A Post-9/11 Reflection on Mourning, Splitting, and the Failure of the Good Object, Preceded by Musings on Doctoral Work under Dr. Ann Belford Ulanov
The first day of classes for my Ph.D. in Psychiatry and Religion dawned spectacularly. It was a beautiful Tuesday morning, in early September. I packed my backpack with books for my first class with Dr. Ulanov. Having not studied with her since the first semester of doing an S.T.M. three years earlier, I was excited to begin academic studies with Dr. Ulanov again. I already had a full case load of psychotherapy clients at the Blanton-Peale Graduate Institute of Religion and Health, which was one of the clinical partners in this Ph.D. program at Union, but was looking forward to getting back to the demands, challenges, and delights of sitting in class and reading the way-too-long lists of books and articles Dr. Ulanov would assign. I left my apartment in Diocesan House at the Cathedral of St. John the Divine, where I was an Assistant Priest, grabbing my backpack, full of books for the first class—‘Aggression.’ Racing down the pathway to a staff meeting in Cathedral House, that would precede my 10 a.m. class, a colleague shared the news.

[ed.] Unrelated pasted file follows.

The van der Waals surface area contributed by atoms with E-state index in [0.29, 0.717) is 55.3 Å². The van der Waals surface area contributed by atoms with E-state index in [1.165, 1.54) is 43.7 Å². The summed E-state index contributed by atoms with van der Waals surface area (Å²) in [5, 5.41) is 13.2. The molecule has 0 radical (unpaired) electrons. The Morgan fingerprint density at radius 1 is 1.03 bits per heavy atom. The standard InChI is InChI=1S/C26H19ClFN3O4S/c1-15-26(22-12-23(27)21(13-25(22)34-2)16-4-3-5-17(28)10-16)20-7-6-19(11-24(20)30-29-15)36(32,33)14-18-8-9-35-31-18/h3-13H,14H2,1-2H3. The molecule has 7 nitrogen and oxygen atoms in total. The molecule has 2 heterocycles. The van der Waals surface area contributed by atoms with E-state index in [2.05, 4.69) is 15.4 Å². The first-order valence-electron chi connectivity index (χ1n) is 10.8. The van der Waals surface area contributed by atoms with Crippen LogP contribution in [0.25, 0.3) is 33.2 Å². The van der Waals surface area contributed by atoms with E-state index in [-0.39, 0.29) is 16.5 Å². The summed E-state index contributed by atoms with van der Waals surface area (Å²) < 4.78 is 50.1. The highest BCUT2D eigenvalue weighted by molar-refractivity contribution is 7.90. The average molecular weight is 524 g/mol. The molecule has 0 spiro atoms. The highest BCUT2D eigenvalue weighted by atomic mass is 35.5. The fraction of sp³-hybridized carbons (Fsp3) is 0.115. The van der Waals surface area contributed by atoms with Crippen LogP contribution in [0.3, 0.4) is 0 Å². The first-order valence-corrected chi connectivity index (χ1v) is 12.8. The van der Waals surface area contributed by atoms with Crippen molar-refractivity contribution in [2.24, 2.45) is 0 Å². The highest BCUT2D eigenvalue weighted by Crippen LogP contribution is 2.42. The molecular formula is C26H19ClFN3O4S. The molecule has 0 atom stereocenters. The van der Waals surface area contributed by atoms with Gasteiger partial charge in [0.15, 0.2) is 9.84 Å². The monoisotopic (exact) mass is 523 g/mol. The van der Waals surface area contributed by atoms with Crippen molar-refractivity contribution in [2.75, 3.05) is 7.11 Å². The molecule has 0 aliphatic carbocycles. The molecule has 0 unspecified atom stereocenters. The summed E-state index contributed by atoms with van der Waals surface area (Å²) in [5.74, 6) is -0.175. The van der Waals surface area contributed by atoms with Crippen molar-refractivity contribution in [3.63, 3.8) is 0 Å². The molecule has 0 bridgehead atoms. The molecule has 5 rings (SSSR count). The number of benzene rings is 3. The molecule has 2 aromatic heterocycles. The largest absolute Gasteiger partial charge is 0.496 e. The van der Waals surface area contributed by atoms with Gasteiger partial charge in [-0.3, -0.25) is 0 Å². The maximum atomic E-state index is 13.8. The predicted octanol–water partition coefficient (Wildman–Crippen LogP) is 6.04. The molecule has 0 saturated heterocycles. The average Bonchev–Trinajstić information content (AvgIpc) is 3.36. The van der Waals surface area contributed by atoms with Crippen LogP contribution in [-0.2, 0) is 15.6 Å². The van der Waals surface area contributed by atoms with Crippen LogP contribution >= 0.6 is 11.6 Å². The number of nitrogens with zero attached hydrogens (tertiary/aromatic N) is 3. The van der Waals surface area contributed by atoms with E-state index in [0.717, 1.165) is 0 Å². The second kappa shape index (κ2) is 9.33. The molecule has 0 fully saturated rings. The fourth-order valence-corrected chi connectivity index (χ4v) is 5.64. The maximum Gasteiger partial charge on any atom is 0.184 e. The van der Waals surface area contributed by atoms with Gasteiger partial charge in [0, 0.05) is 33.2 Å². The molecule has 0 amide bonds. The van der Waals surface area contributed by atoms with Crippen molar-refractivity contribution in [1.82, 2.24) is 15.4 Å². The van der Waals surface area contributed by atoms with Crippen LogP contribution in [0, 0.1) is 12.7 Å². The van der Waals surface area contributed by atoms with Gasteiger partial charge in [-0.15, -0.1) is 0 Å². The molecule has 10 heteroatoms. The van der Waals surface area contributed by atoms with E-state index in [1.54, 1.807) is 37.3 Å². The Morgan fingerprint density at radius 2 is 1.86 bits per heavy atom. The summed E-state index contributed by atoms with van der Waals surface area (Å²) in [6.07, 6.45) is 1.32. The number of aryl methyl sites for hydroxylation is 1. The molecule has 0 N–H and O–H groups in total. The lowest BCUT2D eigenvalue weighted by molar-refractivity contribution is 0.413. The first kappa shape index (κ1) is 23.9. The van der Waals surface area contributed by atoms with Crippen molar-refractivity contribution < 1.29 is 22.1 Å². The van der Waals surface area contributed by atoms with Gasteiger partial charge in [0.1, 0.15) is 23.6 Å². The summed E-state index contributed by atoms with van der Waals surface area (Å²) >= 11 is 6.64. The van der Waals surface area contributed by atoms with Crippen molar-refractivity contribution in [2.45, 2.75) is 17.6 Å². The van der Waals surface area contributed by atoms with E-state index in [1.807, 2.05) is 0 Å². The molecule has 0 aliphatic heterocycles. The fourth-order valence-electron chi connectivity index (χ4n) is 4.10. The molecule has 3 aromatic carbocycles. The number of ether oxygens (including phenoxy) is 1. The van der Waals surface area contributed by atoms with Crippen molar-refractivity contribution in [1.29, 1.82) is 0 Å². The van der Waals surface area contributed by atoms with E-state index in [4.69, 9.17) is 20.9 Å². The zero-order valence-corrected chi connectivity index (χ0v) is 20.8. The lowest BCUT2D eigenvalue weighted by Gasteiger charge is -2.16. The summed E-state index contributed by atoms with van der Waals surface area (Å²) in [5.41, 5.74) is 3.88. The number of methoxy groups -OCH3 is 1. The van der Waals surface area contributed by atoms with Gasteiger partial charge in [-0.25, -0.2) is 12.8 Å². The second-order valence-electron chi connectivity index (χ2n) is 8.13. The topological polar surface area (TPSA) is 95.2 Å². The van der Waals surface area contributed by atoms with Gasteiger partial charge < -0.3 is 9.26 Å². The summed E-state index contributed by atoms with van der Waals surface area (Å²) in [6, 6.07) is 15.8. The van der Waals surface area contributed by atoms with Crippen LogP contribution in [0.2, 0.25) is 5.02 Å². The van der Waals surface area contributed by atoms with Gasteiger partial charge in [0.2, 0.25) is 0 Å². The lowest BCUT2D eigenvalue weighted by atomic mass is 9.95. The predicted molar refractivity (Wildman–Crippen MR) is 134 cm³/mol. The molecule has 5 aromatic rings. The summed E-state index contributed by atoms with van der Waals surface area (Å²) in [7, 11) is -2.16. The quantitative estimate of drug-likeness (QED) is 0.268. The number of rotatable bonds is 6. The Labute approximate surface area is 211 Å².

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Also Published In
- Union Seminary Quarterly Review
- Union Theological Seminary